(Jul 20, 2007)

Environmentalists fight mining companies and 1872 law

By John Miller
From AP

But Hecla Mining's Chief Executive Officer Phillips Baker said many mining companies have acted responsibly under the existing law.

''We've spent about $40 million in closure costs and reclamation (at Grouse Creek),'' Baker said. ''Within Idaho, since 1969, there has not been a company that has started a mine and closed it where taxpayer money has been required. I would say we've had an extremely effective system of monitoring and regulating the opening and closing of mines in the state of Idaho.''

Environmentalists counter that money paid by companies to remediate mining pollution on public land won't be enough to cover future catastrophes, in Idaho or elsewhere. They point to cleanups in states including Montana, where estimated remediation costs at an open-pit complex near Ft. Belknap exceed the company's bonds by $33 million.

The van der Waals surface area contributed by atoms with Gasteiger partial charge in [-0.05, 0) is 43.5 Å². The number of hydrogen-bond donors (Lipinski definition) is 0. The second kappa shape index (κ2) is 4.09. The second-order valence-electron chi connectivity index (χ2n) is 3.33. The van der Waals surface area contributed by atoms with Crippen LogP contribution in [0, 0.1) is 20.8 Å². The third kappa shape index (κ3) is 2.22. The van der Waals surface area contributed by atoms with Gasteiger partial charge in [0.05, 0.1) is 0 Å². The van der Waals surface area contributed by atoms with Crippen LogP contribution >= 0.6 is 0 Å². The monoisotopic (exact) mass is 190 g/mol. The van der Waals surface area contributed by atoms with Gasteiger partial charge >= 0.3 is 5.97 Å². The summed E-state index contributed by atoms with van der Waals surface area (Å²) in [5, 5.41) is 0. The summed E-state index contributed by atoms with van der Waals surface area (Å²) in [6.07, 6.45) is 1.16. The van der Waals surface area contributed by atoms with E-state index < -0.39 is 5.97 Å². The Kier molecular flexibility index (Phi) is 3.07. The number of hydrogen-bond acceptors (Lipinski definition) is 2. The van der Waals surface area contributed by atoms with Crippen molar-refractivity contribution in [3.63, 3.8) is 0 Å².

The West has changed, they say; so should the 1872 mining law.

''The 1872 mining law was written to help promote the development of the West,'' said John Robison, of the Idaho Conservation League that's fighting the Atlanta mine. ''As you can see, the West has already been developed.''


On the Net:

National Mining Association


Idaho Conservation League

Hecla Mining

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